18. branshew

    branshew Member

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    Hate to say this in the revolver forum, but the Ruger Mk series is pretty much the standard of .22LR pistols and what many other manufacturers have tried to copy over the years.
     
  19. DNS

    DNS Member

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    My wife has the Neos and loves it.

    I shoot the Heritage and its a hoot! I've found it to be a great bargain.
     
  20. ColtPythonElite

    ColtPythonElite Member

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    For me, the novelty of shooting single actions wears out after the first emptying the first cylinder to reload....I don't have a recommendation for a DA revolver, because the only one in .22 that I want is no longer made and is expensive when you find it...However, I go along with the guy that recommended a Ruger MK series. They are tough to beat. I have a couple, including a 1965 MK I Target that still functions flawlessly and shoots nice tiny groups.
     
  21. Radagast
    • Contributing Member

    Radagast Contributing Member

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    The Walther P22 isn't a bad gun, I've seen teenage girls shoot it with no issues. A search will find many complaints about poor reliability, I've had three guns given to me to test fire that had problems, all were 100% reliable with CCI standard velocity .22 lr.

    I've no experience with the Neos. or the HP22.

    I would recommend a second hand Ruger Single Six over the Rough Rider. Single Sixes are quality firearms that will not break in a life time of shooting. If you get a convertible then it will have a .22 magnum cylinder as well.

    If you can stretch your budget then a used S&W J frame ( blued model 34 or stainless steel Model 63) or K frame (Model 18, 17 or 617) would be my first choice. My Model 18 is my most used firearm and is a perfect understudy to my Model 66 in .357 Magnum.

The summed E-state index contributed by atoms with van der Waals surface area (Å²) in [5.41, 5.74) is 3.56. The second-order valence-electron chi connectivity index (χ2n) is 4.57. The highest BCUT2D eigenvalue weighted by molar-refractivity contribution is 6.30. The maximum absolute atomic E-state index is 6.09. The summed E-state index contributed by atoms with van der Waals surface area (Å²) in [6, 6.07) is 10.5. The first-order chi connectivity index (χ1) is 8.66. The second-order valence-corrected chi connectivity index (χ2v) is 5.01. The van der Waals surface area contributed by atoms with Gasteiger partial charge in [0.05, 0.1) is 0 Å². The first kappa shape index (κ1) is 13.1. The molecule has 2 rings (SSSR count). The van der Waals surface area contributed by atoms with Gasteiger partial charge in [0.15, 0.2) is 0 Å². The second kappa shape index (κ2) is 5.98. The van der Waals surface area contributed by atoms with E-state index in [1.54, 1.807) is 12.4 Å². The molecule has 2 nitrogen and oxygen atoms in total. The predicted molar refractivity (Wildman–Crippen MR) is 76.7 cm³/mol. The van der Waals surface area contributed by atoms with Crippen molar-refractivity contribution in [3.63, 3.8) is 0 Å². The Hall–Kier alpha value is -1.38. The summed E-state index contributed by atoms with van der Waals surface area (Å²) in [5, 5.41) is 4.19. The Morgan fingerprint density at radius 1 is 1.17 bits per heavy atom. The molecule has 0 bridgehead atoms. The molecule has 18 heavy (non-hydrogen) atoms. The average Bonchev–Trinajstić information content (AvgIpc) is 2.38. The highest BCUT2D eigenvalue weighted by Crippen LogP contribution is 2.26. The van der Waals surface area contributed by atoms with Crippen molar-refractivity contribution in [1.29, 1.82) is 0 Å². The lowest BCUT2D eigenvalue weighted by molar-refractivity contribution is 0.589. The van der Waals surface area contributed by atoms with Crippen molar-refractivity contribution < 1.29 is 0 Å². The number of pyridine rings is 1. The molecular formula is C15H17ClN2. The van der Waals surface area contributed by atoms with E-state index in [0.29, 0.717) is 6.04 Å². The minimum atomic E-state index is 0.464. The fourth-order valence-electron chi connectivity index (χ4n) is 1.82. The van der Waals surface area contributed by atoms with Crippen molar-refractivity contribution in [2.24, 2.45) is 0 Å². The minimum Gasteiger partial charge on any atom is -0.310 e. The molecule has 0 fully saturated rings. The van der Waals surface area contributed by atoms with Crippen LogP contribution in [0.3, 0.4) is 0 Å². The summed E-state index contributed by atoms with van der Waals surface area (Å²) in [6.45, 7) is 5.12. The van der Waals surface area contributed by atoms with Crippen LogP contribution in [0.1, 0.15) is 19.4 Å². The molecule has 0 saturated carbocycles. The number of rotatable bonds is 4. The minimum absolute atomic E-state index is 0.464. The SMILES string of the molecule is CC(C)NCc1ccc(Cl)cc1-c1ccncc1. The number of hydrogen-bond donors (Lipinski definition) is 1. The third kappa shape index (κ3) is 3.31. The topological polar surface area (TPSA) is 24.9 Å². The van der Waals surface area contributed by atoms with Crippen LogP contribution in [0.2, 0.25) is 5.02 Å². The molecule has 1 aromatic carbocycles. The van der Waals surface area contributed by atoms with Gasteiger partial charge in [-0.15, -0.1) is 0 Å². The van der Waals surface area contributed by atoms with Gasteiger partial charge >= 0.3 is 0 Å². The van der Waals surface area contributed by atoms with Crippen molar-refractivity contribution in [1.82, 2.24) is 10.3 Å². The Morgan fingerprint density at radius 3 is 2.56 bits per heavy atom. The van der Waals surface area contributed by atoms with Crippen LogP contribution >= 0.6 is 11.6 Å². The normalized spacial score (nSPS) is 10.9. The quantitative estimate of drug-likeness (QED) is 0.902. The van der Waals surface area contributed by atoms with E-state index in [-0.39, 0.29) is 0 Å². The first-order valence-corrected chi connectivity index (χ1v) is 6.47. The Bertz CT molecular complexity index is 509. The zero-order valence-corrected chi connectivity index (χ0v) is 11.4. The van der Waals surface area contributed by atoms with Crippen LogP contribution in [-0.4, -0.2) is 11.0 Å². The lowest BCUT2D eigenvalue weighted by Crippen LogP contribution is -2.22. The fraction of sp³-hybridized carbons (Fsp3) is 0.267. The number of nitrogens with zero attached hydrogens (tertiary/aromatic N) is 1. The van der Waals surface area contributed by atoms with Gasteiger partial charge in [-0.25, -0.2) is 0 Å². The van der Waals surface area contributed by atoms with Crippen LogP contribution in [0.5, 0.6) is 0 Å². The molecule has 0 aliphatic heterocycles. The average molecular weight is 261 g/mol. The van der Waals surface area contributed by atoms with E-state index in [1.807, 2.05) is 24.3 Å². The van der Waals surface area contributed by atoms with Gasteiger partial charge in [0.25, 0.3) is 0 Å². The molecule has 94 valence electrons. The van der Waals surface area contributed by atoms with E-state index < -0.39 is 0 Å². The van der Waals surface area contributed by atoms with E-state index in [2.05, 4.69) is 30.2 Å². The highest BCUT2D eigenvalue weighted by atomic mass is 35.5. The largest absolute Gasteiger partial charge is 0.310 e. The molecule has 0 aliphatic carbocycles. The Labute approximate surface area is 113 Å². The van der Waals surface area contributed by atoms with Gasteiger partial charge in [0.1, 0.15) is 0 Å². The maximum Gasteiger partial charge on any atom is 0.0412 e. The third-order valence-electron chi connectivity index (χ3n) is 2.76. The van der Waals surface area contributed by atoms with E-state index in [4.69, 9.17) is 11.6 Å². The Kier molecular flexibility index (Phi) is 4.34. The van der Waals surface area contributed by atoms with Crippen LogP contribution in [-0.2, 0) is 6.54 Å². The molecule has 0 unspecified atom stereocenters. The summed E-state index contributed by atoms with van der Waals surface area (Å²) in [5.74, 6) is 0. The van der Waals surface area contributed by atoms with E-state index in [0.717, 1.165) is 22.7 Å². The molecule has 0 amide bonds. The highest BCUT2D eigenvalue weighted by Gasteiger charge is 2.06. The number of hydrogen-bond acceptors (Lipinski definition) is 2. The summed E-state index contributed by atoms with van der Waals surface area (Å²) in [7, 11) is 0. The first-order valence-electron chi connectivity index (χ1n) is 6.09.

I am not a fan of Taurus revolvers. Too many of them have problems out of the box. If you can't afford a Ruger or S&W revolver then you are better off going with an auto. The Browning Buckmark and Ruger MKII/III are the two most commonly recommended
    as they are reliable, accurate and relatively inexpensive. Either will do, pick the one that points best in your hand as they have very different grip angles.
     
  22. 22-rimfire

    22-rimfire Member

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    One thing to remember, most of the small framed 22 revolvers have a heavy trigger. They are that way for a reason... more reliable cartridge ignition, and safety (aka the manufacturer's safety :) ). Even the DA 22 revolvers that are much healded still have relatively heavy triggers as compared to good centerfire revolvers, but they are normally pretty smooth and you can adjust to them. The best are: Colt Officers Model Match and Diamondback; S&W K-22 series-M17, M18, M617; and I would throw in the Colt Trooper Mark III as falling into the better DA 22 revolvers.

    I have never handled a Knorth, but they say they are great (but expensive).

    If budget concerns over ride your choice, then I would consider the Taurus M94 as it is probably better on average than older DA revolvers such as made by H&R and High Standard. Certainly buying this will be a lot cheaper to shoot than your 22 WMR.

    My first 22 revolver was a H&R 999 Sportsman. I loved the thing, at first. I looked at price (as compared to Colt's and Smith's) and general visual appeal and figured a gun is a gun when I bought it. After a couple years of shooting it and putting up with things like powder burns on my hands I took it to a gunsmith for him to "fix it". I realized by that point that the powder burn and some other issues simply weren't "normal". The gunsmith who some might have found insulting, said he wouldn't work on it and if he did, the work would cost nearly as much as the thing cost new. He said buy a Colt or Smith. I finally did about a year or so later and the difference in quality was easily apparant to my novice eyes. I never shot the H&R again and sold it after leaving it gather dust for about 10 years. I didn't like the idea of paying 2x as much for a Colt or Smith revolver, but frankly, it was easily worth it in the long run. I have since bought more than a few DA revolvers made by Colt and S&W. I have absolutely no regrets.